On the surface, arguing against flawless execution sounds a bit like arguing against Mom and Apple Pie – who would object to such an awesome level of effectiveness?
But I think the biggest issue with flawless execution is that it’s really too pricey to be a goal for most business processes. Because we humans are error-prone creatures, any project which must be executed flawlessly requires extremely expensive backup teams, backup systems, and painstaking development of check-listed procedures.
(Think about manned space flight. Then think about Olympic athletic performance!)
The thing is, even when the investment is made at this level, we still see small flaws in performance. Olympic events are thrilling because perfection is so elusive, even for the most able on the planet.
Most of the time, flawlessness simply isn’t in the budget. But dialing down a bit, to proficiency, can bring big rewards at a much more reasonable level of investment. Proficient individuals are able to adjust standard procedures to compensate for changes in the environment. What does it take to produce them? Decades of experience are helpful. Good training, the kind which includes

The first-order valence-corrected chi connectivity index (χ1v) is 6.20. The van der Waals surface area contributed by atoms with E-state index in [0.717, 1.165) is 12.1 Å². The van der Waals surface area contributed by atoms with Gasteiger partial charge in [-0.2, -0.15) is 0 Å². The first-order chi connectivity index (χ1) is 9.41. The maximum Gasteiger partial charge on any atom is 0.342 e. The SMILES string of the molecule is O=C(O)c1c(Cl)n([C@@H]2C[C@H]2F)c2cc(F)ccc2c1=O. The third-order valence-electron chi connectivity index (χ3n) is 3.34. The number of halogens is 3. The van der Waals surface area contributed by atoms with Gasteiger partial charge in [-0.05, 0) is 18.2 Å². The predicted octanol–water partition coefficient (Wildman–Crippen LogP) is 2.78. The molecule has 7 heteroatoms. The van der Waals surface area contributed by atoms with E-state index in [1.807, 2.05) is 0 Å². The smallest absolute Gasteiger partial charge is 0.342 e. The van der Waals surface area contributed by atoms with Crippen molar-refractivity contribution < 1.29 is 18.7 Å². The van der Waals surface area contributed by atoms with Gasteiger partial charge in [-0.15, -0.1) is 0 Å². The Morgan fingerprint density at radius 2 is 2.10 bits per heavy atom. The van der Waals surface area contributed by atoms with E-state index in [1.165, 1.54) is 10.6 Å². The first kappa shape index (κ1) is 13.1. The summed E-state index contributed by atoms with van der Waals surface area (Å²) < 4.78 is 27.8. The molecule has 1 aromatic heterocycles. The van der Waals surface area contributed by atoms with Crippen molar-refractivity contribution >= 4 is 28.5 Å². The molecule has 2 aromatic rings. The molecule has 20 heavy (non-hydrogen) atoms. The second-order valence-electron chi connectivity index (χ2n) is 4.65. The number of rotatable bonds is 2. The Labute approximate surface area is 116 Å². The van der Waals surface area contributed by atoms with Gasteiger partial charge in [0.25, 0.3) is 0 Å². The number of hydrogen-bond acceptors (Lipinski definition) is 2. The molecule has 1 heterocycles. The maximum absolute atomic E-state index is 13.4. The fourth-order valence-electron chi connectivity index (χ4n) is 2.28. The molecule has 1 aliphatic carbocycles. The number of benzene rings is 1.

- exercises in working case studies of outlier situations and coached feedback on the learner’s response to those situations
- manager participation in coaching the application of best practices to the learner’s actual work
- communities of practice in which learners and veterans can “swap tales” about their challenges in applying these principles
can accelerate proficiency dramatically.